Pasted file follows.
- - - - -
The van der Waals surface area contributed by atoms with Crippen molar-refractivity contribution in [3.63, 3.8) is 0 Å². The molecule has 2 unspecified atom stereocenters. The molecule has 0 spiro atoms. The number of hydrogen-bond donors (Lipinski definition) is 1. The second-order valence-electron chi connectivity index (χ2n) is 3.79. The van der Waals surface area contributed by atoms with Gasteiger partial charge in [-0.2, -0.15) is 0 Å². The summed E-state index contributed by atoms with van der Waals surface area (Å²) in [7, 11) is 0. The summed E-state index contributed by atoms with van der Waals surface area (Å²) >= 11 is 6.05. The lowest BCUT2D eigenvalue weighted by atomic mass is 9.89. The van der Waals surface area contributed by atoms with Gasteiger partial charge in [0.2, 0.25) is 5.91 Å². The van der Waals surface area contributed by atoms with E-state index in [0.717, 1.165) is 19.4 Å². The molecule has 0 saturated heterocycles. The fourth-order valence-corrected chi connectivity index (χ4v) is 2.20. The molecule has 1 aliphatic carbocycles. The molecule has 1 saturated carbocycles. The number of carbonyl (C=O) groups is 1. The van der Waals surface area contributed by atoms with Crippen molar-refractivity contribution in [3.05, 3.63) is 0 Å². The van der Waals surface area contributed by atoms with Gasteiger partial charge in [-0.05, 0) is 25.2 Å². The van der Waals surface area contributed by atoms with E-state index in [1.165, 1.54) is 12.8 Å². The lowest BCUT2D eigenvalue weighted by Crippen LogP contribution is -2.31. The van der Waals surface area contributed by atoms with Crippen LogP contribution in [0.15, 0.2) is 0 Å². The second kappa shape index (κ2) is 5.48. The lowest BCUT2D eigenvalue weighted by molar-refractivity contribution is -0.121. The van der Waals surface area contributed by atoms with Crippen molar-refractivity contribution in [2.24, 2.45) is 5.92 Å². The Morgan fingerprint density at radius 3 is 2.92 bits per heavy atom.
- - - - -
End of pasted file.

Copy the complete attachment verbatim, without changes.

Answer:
The van der Waals surface area contributed by atoms with Crippen molar-refractivity contribution in [3.63, 3.8) is 0 Å². The molecule has 2 unspecified atom stereocenters. The molecule has 0 spiro atoms. The number of hydrogen-bond donors (Lipinski definition) is 1. The second-order valence-electron chi connectivity index (χ2n) is 3.79. The van der Waals surface area contributed by atoms with Gasteiger partial charge in [-0.2, -0.15) is 0 Å². The summed E-state index contributed by atoms with van der Waals surface area (Å²) in [7, 11) is 0. The summed E-state index contributed by atoms with van der Waals surface area (Å²) >= 11 is 6.05. The lowest BCUT2D eigenvalue weighted by atomic mass is 9.89. The van der Waals surface area contributed by atoms with Gasteiger partial charge in [0.2, 0.25) is 5.91 Å². The van der Waals surface area contributed by atoms with E-state index in [0.717, 1.165) is 19.4 Å². The molecule has 0 saturated heterocycles. The fourth-order valence-corrected chi connectivity index (χ4v) is 2.20. The molecule has 1 aliphatic carbocycles. The molecule has 1 saturated carbocycles. The number of carbonyl (C=O) groups is 1. The van der Waals surface area contributed by atoms with Crippen molar-refractivity contribution in [3.05, 3.63) is 0 Å². The van der Waals surface area contributed by atoms with Gasteiger partial charge in [-0.05, 0) is 25.2 Å². The van der Waals surface area contributed by atoms with E-state index in [1.165, 1.54) is 12.8 Å². The lowest BCUT2D eigenvalue weighted by Crippen LogP contribution is -2.31. The van der Waals surface area contributed by atoms with Crippen LogP contribution in [0.15, 0.2) is 0 Å². The second kappa shape index (κ2) is 5.48. The lowest BCUT2D eigenvalue weighted by molar-refractivity contribution is -0.121. The van der Waals surface area contributed by atoms with Crippen molar-refractivity contribution in [2.24, 2.45) is 5.92 Å². The Morgan fingerprint density at radius 3 is 2.92 bits per heavy atom.